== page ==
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Madame de Pompadour, by François Boucher, 1756

The Marquise de Pompadour was a woman of many extraordinary talents, but sex wasn’t one of them. It gave her a pain. Yet as the titular mistress of Louis XV for nearly 20 years, the former Jeanne Poisson very sensibly recognised that spoiled rich men need to be kept busy if they are to be kept, and set about diverting the king with innumerable theatrical, artistic and architectural projects, of which the French rococo is the legacy. Louis’s other needs were serviced by the young ladies of the Parc aux Cerfs, his private brothel in the grounds of Versailles, staffed with recruits hand-picked from the premier filles-de-joie of Paris by the royal valet, Bontemps. Ever practical, Mme de Pompadour encouraged the girls to model for one of her favoured artists, Boucher, on their quieter days; the rosy-bottomed legacy of that may be viewed close to home at the Wallace Collection, as a reminder of how much better the 18th century was at organising its pleasures.

One of the last projects upon which the Marquise collaborated with her royal lover was the Petit Trianon, a stone’s throw from the nasty marble bungalow which Louis XIV erected in the 1680s for his dour, pious morganatic wife, Mme de Maintenon. If one is prepared to run the risk of being run over by a buggy-train of tourists, it’s possible to stand back in the park and see both buildings at once. Each encapsulates the spirit of its age — the exhausted pomposity of the late baroque against the spare, graceful elegance of Gabriel’s little masterpiece. La Pompadour never lived to enjoy the Petit Trianon, and after a brief occupancy by her blowsy replacement, Mme du Barry, the mini-palace was hardly used until it was given to Marie-Antoinette. Petit-Trianon and the nearby model-farm, the hameau, are known today as “La Domaine de Marie-Antoinette” and largely associated in the popular imagination with a silly woman playing at country life. The sophistication of the French 18th century lay in the equilibrium it achieved between gaiety and heartlessness; Marie-Antoinette was not a creature of her time and in this lay her downfall. She was too stupid to be heartless and too sentimental to be gay. Her legacy of silliness, however, lives on at the Soho Farmhouse.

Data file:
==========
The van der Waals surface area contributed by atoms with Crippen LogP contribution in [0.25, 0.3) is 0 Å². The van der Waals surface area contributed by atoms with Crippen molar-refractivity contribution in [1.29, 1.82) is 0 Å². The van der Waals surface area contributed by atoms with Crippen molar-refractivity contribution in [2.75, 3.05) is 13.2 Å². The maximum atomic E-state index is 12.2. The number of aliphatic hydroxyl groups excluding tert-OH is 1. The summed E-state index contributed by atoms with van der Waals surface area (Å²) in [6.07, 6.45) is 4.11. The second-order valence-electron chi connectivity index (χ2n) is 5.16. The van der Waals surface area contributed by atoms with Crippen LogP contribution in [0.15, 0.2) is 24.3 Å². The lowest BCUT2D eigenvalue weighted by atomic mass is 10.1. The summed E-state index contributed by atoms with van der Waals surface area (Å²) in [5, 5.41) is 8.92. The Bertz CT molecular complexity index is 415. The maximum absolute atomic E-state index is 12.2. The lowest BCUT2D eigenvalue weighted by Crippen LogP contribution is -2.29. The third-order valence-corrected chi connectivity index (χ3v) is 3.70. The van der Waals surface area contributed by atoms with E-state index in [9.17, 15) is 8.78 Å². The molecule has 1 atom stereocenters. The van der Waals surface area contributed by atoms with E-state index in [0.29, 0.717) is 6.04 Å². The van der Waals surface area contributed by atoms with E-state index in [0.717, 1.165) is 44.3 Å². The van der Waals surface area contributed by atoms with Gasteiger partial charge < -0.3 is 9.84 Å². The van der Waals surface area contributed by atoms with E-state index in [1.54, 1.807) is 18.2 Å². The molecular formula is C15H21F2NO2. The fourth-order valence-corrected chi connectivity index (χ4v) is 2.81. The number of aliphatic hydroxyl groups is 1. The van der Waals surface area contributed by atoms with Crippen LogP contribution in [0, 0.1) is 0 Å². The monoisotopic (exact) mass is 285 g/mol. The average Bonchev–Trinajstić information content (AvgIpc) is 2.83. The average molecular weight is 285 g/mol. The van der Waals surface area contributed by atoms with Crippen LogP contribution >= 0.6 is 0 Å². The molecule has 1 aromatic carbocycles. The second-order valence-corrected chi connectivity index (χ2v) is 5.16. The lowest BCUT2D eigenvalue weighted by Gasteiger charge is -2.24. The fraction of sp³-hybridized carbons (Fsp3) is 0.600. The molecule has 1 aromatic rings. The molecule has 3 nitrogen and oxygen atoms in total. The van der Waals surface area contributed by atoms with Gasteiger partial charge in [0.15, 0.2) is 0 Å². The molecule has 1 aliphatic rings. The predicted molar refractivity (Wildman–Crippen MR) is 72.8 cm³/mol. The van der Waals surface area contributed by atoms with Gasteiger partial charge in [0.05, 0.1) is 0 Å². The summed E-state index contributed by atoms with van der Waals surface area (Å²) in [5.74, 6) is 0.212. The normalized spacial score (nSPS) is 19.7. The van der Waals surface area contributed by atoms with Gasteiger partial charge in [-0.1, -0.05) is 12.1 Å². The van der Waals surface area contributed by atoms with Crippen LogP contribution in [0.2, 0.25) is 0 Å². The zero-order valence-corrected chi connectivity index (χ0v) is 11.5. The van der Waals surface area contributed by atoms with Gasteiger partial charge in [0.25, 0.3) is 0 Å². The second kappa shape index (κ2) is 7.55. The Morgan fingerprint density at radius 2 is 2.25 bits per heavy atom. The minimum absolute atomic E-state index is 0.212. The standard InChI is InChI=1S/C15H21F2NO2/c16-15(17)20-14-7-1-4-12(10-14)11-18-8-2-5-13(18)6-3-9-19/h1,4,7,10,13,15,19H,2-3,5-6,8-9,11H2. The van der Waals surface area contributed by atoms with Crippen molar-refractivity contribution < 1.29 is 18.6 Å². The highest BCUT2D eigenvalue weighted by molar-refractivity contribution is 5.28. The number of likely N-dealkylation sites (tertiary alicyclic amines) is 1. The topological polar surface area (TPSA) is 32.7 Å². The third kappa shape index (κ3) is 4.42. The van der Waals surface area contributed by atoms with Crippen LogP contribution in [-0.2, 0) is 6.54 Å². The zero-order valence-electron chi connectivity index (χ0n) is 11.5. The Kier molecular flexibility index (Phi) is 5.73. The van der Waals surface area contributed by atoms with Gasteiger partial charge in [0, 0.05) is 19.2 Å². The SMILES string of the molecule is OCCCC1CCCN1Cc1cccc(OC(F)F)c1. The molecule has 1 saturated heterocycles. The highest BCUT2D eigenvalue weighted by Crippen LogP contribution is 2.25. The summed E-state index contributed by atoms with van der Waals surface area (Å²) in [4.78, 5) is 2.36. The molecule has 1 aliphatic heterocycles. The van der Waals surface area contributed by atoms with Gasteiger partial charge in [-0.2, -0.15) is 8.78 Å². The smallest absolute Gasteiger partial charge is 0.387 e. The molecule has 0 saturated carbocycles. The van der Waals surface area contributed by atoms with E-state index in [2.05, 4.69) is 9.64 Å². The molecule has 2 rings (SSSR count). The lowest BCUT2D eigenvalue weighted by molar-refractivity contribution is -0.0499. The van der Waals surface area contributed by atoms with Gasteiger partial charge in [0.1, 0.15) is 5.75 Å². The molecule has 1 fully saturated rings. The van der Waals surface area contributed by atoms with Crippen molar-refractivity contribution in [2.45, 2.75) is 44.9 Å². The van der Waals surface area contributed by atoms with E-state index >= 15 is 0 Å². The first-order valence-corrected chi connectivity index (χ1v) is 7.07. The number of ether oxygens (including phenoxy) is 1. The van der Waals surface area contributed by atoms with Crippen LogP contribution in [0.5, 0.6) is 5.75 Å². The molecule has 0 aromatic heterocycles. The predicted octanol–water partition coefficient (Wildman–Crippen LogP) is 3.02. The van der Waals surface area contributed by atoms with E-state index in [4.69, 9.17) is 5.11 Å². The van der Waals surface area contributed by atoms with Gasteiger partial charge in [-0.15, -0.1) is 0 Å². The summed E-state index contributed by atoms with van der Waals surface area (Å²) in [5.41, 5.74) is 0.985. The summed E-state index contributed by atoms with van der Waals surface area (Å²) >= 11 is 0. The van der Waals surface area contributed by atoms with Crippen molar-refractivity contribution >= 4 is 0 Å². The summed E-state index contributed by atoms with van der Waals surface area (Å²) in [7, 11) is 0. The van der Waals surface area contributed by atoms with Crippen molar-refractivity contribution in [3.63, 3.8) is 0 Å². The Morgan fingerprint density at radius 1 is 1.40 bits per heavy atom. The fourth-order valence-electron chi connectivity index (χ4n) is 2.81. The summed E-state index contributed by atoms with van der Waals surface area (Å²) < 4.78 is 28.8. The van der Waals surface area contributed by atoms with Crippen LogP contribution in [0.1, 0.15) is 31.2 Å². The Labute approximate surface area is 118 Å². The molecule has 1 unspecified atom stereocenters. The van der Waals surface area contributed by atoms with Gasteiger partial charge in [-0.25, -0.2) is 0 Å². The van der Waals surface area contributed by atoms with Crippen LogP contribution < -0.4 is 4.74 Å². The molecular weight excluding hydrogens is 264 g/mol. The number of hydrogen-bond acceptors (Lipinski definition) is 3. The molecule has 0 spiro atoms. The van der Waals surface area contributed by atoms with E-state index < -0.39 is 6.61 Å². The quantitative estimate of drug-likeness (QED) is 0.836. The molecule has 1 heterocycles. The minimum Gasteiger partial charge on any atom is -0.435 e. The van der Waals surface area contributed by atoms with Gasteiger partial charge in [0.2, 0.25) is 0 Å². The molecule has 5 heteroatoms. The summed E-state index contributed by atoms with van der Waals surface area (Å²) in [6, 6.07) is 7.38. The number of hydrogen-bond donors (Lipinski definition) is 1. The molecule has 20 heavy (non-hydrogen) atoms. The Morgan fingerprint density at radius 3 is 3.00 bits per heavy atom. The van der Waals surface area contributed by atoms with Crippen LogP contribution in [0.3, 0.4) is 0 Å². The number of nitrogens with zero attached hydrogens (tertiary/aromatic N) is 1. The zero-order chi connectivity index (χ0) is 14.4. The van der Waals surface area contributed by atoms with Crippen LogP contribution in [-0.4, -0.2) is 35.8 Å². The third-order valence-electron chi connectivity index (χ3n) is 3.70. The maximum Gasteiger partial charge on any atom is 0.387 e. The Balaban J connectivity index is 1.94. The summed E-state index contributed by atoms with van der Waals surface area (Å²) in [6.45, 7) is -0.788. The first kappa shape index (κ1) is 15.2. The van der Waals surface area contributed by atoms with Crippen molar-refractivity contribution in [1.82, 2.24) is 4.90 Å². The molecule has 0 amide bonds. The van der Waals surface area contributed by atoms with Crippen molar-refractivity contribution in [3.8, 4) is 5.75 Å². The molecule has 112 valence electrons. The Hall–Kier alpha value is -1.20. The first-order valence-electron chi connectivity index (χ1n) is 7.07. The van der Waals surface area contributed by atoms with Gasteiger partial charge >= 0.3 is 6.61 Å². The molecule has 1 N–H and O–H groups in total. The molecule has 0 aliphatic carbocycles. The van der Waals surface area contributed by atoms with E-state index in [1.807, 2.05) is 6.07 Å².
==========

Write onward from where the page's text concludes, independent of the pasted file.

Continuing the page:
A version of the countryside for those who are afraid of mud, Soho Farmhouse is a mega-hameau in Oxfordshire, on the edge of the absurdly pretty village of Great Tew. Part of the Soho House empire which began as the eponymous members’ club founded by Nick Jones, the Farmhouse continues the bourgeois-bohemian branding which has captivated aspiring metropolitan elitists from Barcelona to Miami. I have visited it three times — twice for professional reasons — and on each occasion have been addressed by the staff as “darling”. Perhaps this is supposed to make me feel a bit naughty and daring, the sort of person who might casually swap a quip with Zoë Ball in the original Soho House premises on Greek Street: the effect was to leave me longing for a pikestaff.

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